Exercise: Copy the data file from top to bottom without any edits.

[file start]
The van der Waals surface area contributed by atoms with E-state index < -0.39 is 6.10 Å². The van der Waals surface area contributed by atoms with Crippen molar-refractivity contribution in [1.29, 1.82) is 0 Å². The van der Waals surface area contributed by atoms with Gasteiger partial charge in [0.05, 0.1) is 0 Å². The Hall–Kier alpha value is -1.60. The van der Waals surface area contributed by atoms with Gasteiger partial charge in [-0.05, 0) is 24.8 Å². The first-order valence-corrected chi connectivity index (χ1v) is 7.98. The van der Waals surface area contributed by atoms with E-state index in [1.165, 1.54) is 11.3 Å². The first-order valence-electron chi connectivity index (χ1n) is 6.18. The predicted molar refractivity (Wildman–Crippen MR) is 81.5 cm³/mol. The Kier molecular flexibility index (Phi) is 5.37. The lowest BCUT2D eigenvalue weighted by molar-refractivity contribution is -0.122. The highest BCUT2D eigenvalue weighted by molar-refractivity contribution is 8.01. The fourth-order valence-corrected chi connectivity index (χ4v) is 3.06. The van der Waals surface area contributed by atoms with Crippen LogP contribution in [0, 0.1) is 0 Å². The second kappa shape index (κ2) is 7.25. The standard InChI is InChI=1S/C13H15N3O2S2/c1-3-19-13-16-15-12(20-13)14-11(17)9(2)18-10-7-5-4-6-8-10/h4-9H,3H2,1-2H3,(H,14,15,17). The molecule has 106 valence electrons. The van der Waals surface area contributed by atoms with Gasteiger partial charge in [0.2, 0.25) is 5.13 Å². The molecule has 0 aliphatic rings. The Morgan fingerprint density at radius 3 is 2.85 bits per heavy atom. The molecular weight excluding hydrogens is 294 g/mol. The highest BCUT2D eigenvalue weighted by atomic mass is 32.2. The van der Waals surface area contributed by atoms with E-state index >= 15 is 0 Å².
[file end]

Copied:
The van der Waals surface area contributed by atoms with E-state index < -0.39 is 6.10 Å². The van der Waals surface area contributed by atoms with Crippen molar-refractivity contribution in [1.29, 1.82) is 0 Å². The van der Waals surface area contributed by atoms with Gasteiger partial charge in [0.05, 0.1) is 0 Å². The Hall–Kier alpha value is -1.60. The van der Waals surface area contributed by atoms with Gasteiger partial charge in [-0.05, 0) is 24.8 Å². The first-order valence-corrected chi connectivity index (χ1v) is 7.98. The van der Waals surface area contributed by atoms with E-state index in [1.165, 1.54) is 11.3 Å². The first-order valence-electron chi connectivity index (χ1n) is 6.18. The predicted molar refractivity (Wildman–Crippen MR) is 81.5 cm³/mol. The Kier molecular flexibility index (Phi) is 5.37. The lowest BCUT2D eigenvalue weighted by molar-refractivity contribution is -0.122. The highest BCUT2D eigenvalue weighted by molar-refractivity contribution is 8.01. The fourth-order valence-corrected chi connectivity index (χ4v) is 3.06. The van der Waals surface area contributed by atoms with Crippen LogP contribution in [0, 0.1) is 0 Å². The second kappa shape index (κ2) is 7.25. The standard InChI is InChI=1S/C13H15N3O2S2/c1-3-19-13-16-15-12(20-13)14-11(17)9(2)18-10-7-5-4-6-8-10/h4-9H,3H2,1-2H3,(H,14,15,17). The molecule has 106 valence electrons. The van der Waals surface area contributed by atoms with Gasteiger partial charge in [0.2, 0.25) is 5.13 Å². The molecule has 0 aliphatic rings. The Morgan fingerprint density at radius 3 is 2.85 bits per heavy atom. The molecular weight excluding hydrogens is 294 g/mol. The highest BCUT2D eigenvalue weighted by atomic mass is 32.2. The van der Waals surface area contributed by atoms with E-state index >= 15 is 0 Å².